Success: Long grind to grow coffee empire

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Get the quality right and look after the customer, and the business side will look after itself, says cafe veteran

Derek Townsend is now keen to take on the Australian market. Photo / Kellie Blizard
Derek Townsend is now keen to take on the Australian market. Photo / Kellie Blizard

By his reckoning, Derek Townsend made two million cups of coffee before he stopped counting.

Townsend has been behind the espresso machines at some of Auckland's best-known and busiest cafes of the past few decades and has, since 1997, been roasting coffee beans under the Karajoz brand.

His introduction to coffee came as a student in the late 70s, sitting in a small Italian restaurant on Auckland's Victoria St watching coffee being made with a 1950s era coffee machine.

"I never used to drink coffee but I used to sit there looking at that machine and it really fascinated me," Townsend says.

Returning from OE in Europe, where he saw disparate people rubbing shoulders at little local cafes, he sought to replicate that egalitarian style in 1980s New Zealand.

Despite knowing nothing about coffee, food or how to run a business, Townsend and a couple of mates threw open the doors of central Auckland cafe DKD.

They pressed into action that coffee machine he'd admired at the Italian restaurant on Victoria St, by then languishing in a garage and in need of urgent repair.

DKD attracted everyone from junkies and street preachers to richlisters and cops, but Townsend says the intensity almost drove him mad and he bowed out after a couple of years.

Following a stint as an artist, his next venture was a cafe in the Remuera branch of Kings Plant Barn.

While the early days of DKD weren't particularly lucrative, here Townsend honed the art of getting food and coffee out to the lunchtime crowds.

"It was logically realising: how do you do this, how do you serve all these people, keep the price down and make a dollar out of it?"

In the early 90s, when Sir David Levene wanted a food outlet to go in his planned Newmarket megastore, he initially considered a McDonald's but was told to open a cafe instead and shoulder-tapped Townsend.

Not only did Cafe Extreme thrive, but it was where Townsend really started learning how to make money.

He credits advice passed on by Sir David, who he describes as a genius with a deep love of business, and his business adviser Bob Stephens.

"Those old school guys are really happy to pass on their knowledge to young people and they do it for the reason of just, as I said, Mr Levene just loves business and he especially loves young people doing stuff. That's what turns him on, it's not just making another million."

Now, 18 years down the track, Stephens is still a business mentor to Townsend.

"To be honest he's become to me like a father figure ... and like that you have a relationship.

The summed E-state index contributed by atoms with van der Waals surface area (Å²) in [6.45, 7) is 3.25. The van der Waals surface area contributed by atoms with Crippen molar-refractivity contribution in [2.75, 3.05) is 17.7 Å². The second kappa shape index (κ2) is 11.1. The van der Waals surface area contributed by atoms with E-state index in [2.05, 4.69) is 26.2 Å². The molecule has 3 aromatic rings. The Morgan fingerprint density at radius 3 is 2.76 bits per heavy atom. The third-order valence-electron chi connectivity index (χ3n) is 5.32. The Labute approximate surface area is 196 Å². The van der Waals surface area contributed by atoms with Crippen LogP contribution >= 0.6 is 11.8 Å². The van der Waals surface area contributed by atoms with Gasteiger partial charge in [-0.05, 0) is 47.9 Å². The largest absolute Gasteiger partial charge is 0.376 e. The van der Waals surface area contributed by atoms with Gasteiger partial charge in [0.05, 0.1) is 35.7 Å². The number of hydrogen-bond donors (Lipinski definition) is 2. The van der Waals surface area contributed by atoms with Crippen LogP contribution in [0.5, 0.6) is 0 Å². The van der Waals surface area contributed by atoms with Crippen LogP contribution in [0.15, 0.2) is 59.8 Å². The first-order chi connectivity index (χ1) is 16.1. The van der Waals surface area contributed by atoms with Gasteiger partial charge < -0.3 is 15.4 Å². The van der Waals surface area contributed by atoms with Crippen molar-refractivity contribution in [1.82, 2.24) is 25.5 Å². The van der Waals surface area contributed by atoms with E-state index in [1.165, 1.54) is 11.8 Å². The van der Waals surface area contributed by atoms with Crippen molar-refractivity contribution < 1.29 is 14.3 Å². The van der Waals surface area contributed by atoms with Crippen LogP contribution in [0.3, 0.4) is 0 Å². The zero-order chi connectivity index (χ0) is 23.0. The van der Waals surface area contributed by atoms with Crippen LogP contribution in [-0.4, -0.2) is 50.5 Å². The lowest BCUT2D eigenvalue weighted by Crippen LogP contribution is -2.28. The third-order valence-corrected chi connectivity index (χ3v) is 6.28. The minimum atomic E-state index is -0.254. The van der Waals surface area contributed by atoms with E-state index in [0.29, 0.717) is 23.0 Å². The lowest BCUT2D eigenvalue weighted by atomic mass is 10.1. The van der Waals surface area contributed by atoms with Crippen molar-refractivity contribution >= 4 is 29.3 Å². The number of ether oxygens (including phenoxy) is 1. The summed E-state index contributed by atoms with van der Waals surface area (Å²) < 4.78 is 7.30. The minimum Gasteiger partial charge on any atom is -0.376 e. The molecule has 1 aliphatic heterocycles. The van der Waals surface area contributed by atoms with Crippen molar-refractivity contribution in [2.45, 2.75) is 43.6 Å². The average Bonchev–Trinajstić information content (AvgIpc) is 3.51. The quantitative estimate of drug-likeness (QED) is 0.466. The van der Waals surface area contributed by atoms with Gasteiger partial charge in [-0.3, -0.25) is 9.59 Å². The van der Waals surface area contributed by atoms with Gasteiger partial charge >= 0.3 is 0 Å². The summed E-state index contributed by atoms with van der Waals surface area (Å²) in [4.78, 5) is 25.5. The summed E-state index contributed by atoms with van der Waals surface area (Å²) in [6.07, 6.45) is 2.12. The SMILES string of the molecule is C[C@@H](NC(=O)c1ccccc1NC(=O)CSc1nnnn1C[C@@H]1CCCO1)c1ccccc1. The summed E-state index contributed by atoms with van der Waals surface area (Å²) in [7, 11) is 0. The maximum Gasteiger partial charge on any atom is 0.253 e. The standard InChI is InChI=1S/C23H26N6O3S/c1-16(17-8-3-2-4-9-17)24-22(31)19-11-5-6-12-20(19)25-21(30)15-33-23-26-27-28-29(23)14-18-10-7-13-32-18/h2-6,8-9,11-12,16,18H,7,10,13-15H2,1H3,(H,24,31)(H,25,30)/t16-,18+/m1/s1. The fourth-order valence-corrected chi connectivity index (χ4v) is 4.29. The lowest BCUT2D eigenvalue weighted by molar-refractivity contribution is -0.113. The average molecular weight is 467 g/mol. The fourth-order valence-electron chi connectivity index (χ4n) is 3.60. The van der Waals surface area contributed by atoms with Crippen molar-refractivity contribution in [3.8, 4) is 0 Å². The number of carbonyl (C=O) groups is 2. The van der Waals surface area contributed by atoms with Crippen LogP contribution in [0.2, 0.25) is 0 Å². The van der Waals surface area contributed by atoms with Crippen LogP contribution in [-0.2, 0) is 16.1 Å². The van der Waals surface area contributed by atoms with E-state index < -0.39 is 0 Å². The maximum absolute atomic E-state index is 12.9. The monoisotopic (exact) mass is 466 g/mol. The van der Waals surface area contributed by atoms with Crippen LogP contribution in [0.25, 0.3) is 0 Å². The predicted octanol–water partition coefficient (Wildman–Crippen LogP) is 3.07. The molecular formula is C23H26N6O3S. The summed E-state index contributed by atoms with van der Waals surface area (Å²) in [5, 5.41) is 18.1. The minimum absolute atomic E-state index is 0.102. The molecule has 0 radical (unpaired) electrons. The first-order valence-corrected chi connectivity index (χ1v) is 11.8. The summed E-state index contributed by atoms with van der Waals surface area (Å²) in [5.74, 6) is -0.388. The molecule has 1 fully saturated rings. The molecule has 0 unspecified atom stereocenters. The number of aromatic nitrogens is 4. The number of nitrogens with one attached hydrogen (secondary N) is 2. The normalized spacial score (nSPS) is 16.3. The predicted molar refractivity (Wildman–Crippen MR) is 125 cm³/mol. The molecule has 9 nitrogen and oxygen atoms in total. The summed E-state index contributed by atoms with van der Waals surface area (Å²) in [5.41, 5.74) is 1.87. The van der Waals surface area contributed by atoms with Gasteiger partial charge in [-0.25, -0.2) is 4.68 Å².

"Do we go to the pub and have a few beers? No we don't. We're always talking business basically."

About 70 per cent of business at Cafe Extreme was selling coffee and Townsend wanted it to be perfect.

"I was really strict with the coffee. I had a simple formula: superb, excellent quality, excellent service at a fair price.

"It is simple but I don't think many people achieve it. You always water it down."

Although coffee in New Zealand had come ahead in leaps and bounds since the DKD days, Townsend says it was still too sharp, acidic and bitter.

After some time in Italy, a top German coffee roasting machine, the help of a 73-year-old German and digging three tonnes of coffee grounds into his garden, Townsend perfected his blend and began supplying Cafe Extreme with 135kg a week.

"If we'd just supplied Cafe Extreme it would have worked but that was not the idea. The idea was to become, not the biggest in New Zealand, but maybe the biggest independent."

A decade and a half later, long after parting ways with the now defunct Cafe Extreme, the plan is still the same.

Townsend has spent the past year sharpening up the business, including cutting staff, to boost growth into the supermarket and cafe markets it supplies, with a view to hitting the Australian market.

"We're sort of starting again, going right back to basics, that simple formula: do it really well, make the coffee so it tastes delicious, really look after the customer and then the business side will look after itself."

Improving on perfection doesn't include siphons, lightly roasted coffee, single origin beans or cold brew.

"I've tried some of the New Zealand cold brew and it tastes just like cough medicine if you ask me. It's bloody horrible," he says.

"I think a lot of the young guys are trying to get clever ... [the] latest move overseas, it's an American move, is to filter coffee.

"I don't like filter coffee. I like espresso with hot milk, that's what I like."

So how does Townsend take his coffee?

That'll be a cappuccino with a dusting of chocolate, thanks.

- NZ Herald

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